AAS 205th Meeting, 9-13 January 2005
Session 21 Stars Throughout the Milky Way
Poster, Monday, January 10, 2005, 9:20am-6:30pm, Exhibit Hall

Previous   |   Session 21   |   Next

[21.04] Signatures of Nitrogen Production in the Most Metal-Poor Stars from Models and Observations

F. Herwig (LANL), J. Johnson (DAO), T.C. Beers (Michigan State), N. Christlieb (Hamburger Sternwarte, Germany)

Roughly 25% of all very metal-poor stars ([Fe/H] < -2) are strongly C-, and to a lesser extent, N-enhanced. In particular, the over-abundance of C and N, in addition to their s-process signatures, has led to the assumption that the AGB star progenitor of the current WD companion to the Carbon-Enhanced Metal-Poor (CEMP) star is responsible for the observed abundance pattern. Observations of the CH and CN bands in CEMP stars indicate that -0.5 < [C/N] < 1.5 at C-abundances around [C/Fe] ~2. Hence, these CEMP stars are simultaneously enriched by a primary nuclear production source of C and N, but C is produced somewhat more efficiently than N. This specific abundance pattern seems to defy the abundance predictions of AGB stellar evolution calculations.

In order to quantify the comparison with observations we have calculated a grid of intermediate-mass AGB stars of sufficiently low metallicity ([Fe/H] = -2.3; see Herwig 2004). These models show that, similar to the situation at higher metallicity, there exits a dichotomy of the C/N ratio in the ejecta as a function of initial mass. Large initial masses result in efficient hot-bottom burning (HBB), which turns most dredged-up primary carbon into nitrogen, resulting in [C/N] < -1 and [C/Fe] < 1.5, whereas the lower-mass cases cannot produce nitrogen via HBB. For [C/Fe] = 2 these lower-mass stars should have [C/N] = 1.5. These models predict that most of the [C/N] ratios of CEMP stars are too small to correspond to non-HBB AGB stars, and too large for HBB AGB stars.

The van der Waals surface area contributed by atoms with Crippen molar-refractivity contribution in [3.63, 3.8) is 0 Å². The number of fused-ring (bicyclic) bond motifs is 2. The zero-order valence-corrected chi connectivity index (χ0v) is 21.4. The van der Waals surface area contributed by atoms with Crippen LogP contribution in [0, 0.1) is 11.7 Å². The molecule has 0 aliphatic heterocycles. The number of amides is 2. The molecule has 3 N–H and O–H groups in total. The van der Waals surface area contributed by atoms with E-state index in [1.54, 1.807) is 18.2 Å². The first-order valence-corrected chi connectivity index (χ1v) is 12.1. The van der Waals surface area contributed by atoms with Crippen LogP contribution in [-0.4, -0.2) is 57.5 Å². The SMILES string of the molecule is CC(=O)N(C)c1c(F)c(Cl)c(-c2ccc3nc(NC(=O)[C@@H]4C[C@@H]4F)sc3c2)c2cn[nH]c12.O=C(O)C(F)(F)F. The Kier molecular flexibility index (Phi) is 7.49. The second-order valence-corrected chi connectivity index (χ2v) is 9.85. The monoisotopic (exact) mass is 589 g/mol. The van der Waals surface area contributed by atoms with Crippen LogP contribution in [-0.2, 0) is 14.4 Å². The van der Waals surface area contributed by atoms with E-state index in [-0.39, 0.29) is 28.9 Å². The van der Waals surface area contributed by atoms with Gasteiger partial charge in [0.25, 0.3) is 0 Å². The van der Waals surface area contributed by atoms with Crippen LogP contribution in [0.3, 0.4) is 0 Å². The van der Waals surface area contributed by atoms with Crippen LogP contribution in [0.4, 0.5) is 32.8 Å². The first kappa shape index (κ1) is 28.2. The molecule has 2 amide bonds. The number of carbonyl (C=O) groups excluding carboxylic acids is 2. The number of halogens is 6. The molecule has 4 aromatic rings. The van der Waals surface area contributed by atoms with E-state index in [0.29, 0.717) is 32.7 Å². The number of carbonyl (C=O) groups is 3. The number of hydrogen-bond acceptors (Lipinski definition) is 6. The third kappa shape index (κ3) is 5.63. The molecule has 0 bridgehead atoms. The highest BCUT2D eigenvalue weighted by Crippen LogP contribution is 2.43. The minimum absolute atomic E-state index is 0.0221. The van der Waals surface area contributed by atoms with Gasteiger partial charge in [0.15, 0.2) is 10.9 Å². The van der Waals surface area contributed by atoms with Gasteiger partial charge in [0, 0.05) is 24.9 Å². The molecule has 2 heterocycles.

We have carried out observations of extremely metal-poor (EMP) stars with 0.5 < [C/Fe] < 1, using the CH and the NH bands for abundance determination. Specifically, we wanted to find out whether the paucity of EMP stars with [C/N] < -1 is a selection effect or a systematic observational bias. We DID NOT find the EMP stars polluted by the N-producing HBB AGB stars. This leaves us with two important open questions: (1) Where are the EMP stars polluted by massive AGB stars ? and (2) Where does the N in the CEMP stars come from ? We offer some speculative answers to these questions.

The author(s) of this abstract have provided an email address for comments about the abstract: fherwig@lanl.gov

Previous   |   Session 21   |   Next

Bulletin of the American Astronomical Society, 36 5
© 2004. The American Astronomical Society.